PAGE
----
Q: I applied for a rental last month and thought I’d get the place. I have an excellent record as a tenant, a stable job, and a string of happy landlords in my past. But I was rejected. A friend asked me whether I’d taken down my Facebook page before applying. He said landlords regularly check these, and they make decisions based on what they find. On my page, it’s clear that I’m very politically active and that I’m a Buddhist. How can I find out whether the landlord went online, and whether the information he found contributed to his decision, which would have been illegal, right?
A: Your friend was correct when he told you that online searches of applicants’ social media postings are on the rise. In the employment area, studies show that employers regularly conduct such searches. For example, an August 2011 study by the Society for Human Resource Management contacted 541 job recruiters and found that 18 percent said their companies regularly researched their applicants on sites such as Twitter and Facebook. There’s no reason to think that landlords are proceeding any differently.
Suppose, for example, that you’re a landlord who regularly goes online to research applicants. You’re about to reject an applicant because of a poor credit score, but you’ve also viewed his Web page, which reveals that he’s a devout (name a mainstream religion). Your applicant is incensed when he doesn’t get the apartment and files a complaint with the local fair housing enforcement agency.
They question you about your motives and, although you explain that the poor credit score alone justified your rejection, you also admit that you knew about the applicant’s religion. Unfortunately, you have to convince the investigator that this latter bit of knowledge played no part at all in your decision. You’d have been far better off if you’d never learned of the person’s religion in the first place.
You, however, are the applicant with a rejection and a revealing Facebook page. Unfortunately, you have no evidence that the landlord actually saw your page. You won’t know whether he did unless you ask him. He’s not likely to answer, and you won’t get any information until you put him in a position where he’ll have to answer. But to do that, you’d have to file a complaint that a fair housing agency will pursue. But your conjecture alone that he may have gone online, because lots of landlords are doing that, probably won’t be enough to convince a fair housing official to act on your complaint and initiate an investigation.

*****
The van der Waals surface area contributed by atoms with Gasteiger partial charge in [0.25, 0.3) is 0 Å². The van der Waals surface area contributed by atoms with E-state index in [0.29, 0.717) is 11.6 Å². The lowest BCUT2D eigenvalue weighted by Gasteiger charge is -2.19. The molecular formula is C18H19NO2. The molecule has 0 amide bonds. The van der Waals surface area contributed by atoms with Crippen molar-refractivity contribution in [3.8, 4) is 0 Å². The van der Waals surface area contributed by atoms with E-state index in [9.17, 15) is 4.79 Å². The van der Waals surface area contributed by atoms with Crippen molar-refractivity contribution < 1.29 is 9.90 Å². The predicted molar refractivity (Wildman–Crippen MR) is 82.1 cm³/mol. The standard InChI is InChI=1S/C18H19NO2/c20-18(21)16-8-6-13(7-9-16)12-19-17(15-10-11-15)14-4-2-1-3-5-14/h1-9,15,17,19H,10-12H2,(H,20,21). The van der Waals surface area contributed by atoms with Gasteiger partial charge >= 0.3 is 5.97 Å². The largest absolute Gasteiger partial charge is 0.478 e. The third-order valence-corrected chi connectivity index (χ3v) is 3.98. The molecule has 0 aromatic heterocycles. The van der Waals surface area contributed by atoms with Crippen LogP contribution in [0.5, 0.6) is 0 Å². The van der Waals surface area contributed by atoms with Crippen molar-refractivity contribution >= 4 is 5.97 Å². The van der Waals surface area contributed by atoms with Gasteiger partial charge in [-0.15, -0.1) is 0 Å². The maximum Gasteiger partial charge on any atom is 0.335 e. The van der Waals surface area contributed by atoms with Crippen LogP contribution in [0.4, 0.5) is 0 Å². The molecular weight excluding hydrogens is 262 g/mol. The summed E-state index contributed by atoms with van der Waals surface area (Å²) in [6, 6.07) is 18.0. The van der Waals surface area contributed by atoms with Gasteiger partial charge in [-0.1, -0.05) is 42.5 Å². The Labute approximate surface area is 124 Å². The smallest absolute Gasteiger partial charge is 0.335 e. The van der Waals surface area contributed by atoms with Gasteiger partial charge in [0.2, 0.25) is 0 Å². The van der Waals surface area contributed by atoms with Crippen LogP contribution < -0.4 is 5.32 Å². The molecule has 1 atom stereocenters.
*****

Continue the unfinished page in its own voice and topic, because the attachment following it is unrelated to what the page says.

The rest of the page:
There’s a lesson here for both landlords and tenants. Landlords, be wary of going to social media sites to check out potential tenants. You may learn information that is totally extraneous to your decisions, but may come back to haunt you when you’re challenged to prove that your knowledge of the applicant’s religion, ethnicity, age and so on was irrelevant. True, you may also learn that he’s a party animal who throws keggers every weekend, but you could probably learn that the old-fashioned way (by talking to past landlords).
And tenants, beware: What you post is likely to be viewed by landlords and employers. Think twice before sharing with the entire world.
Source: Chicago Tribune